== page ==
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Reply iLawyer: What Happens When Computers Replace Attorneys? (Original post)
xchrom Jun 2012 OP
HopeHoops Jun 2012 #1
AnotherMcIntosh Jun 2012 #2
Zalatix Jun 2012 #3
stevenleser Jun 2012 #4
Blue_Tires Jun 2012 #5
Geoff R. Casavant Jun 2012 #6
longship Jun 2012 #7
Sen. Walter Sobchak Jun 2012 #8
former9thward Jun 2012 #9
Zalatix Jun 2012 #10
Sen. Walter Sobchak Jun 2012 #11
Zalatix Jun 2012 #12
Sen. Walter Sobchak Jun 2012 #16
Zalatix Jun 2012 #17
Sen. Walter Sobchak Jun 2012 #18
Zalatix Jun 2012 #19
Sen. Walter Sobchak Jun 2012 #22
Zalatix Jun 2012 #24
Sen. Walter Sobchak Jun 2012 #26
lonestarnot Jun 2012 #21
aint_no_life_nowhere Jun 2012 #13
cap Jun 2012 #14
WillyT Jun 2012 #15
riderinthestorm Jun 2012 #20
white_wolf Jun 2012 #23
GReedDiamond Jun 2012 #25
white_wolf Jun 2012 #27
GReedDiamond Jun 2012 #30
backscatter712 Jun 2012 #28
knitter4democracy Jun 2012 #29

Response to xchrom (Original post)

Tue Jun 19, 2012, 04:46 PM

1. "Please touch the screen to begin. Are you innocent or guilty? Do you prefer execution or jail?"

 

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Response to xchrom (Original post)

Tue Jun 19, 2012, 05:05 PM

2. Jordan Weissmann is wrong. This is a sales pitch for the latest, super-duper software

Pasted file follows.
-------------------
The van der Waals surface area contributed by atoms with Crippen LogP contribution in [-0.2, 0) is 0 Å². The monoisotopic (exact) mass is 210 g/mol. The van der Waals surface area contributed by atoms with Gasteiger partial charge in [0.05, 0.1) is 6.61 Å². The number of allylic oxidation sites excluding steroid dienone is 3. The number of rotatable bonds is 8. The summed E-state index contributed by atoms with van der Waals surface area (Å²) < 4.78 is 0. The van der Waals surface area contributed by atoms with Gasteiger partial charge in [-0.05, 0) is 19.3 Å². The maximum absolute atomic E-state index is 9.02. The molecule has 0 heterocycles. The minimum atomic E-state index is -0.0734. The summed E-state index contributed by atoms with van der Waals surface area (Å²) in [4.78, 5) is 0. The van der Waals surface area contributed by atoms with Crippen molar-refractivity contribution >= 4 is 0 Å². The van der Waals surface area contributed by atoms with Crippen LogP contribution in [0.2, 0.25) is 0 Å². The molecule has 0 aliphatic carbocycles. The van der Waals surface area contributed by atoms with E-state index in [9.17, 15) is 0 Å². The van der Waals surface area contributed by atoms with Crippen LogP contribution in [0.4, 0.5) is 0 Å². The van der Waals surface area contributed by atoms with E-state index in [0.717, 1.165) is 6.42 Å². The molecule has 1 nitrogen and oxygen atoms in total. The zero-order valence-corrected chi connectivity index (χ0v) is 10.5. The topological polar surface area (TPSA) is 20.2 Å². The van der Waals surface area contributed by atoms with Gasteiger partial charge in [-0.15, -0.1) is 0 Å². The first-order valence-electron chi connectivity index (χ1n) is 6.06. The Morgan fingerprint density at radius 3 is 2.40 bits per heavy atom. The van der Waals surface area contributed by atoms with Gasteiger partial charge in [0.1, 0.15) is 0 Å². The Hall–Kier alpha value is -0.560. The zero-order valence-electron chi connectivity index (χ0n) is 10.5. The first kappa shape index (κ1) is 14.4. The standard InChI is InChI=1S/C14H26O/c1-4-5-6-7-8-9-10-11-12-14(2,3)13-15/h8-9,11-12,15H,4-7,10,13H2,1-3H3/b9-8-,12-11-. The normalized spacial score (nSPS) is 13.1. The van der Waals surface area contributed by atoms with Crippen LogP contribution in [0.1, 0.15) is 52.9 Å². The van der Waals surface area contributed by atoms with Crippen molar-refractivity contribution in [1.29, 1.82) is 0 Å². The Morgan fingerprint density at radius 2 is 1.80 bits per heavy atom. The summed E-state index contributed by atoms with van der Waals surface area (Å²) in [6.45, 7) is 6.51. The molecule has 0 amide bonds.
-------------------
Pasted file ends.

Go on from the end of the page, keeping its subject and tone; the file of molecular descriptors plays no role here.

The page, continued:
to be sold to large law firms. It doesn't affect us on DU3 or the great majority of Americans at all.

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Response to xchrom (Original post)

Tue Jun 19, 2012, 05:09 PM

3. Hey, look at all the jobs that are being created! This is driving unemployment down and wages up!

 

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Response to xchrom (Original post)

Tue Jun 19, 2012, 05:16 PM

4. Like the article said, the doc review process is already the low end of the practice of law

That is pretty much already built into the industry. Only new and temp attorneys do doc review.

What this might do, and it would be a good thing, is it might further drop the costs of doing business for medium and small sized firms who otherwise couldnt afford even the $25/hr temp attorneys for certain types of work.

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Response to xchrom (Original post)

Tue Jun 19, 2012, 05:43 PM

6. Well, speaking for me personally, I like DIY law packages.

I charge around $500 to prepare a will and other related documents for my clients. Someone could easily pay $50 to get a DIY package done through OfficeMax software or on the web. So, to their mind, they have saved $450 they didn't have to pay to some shyster.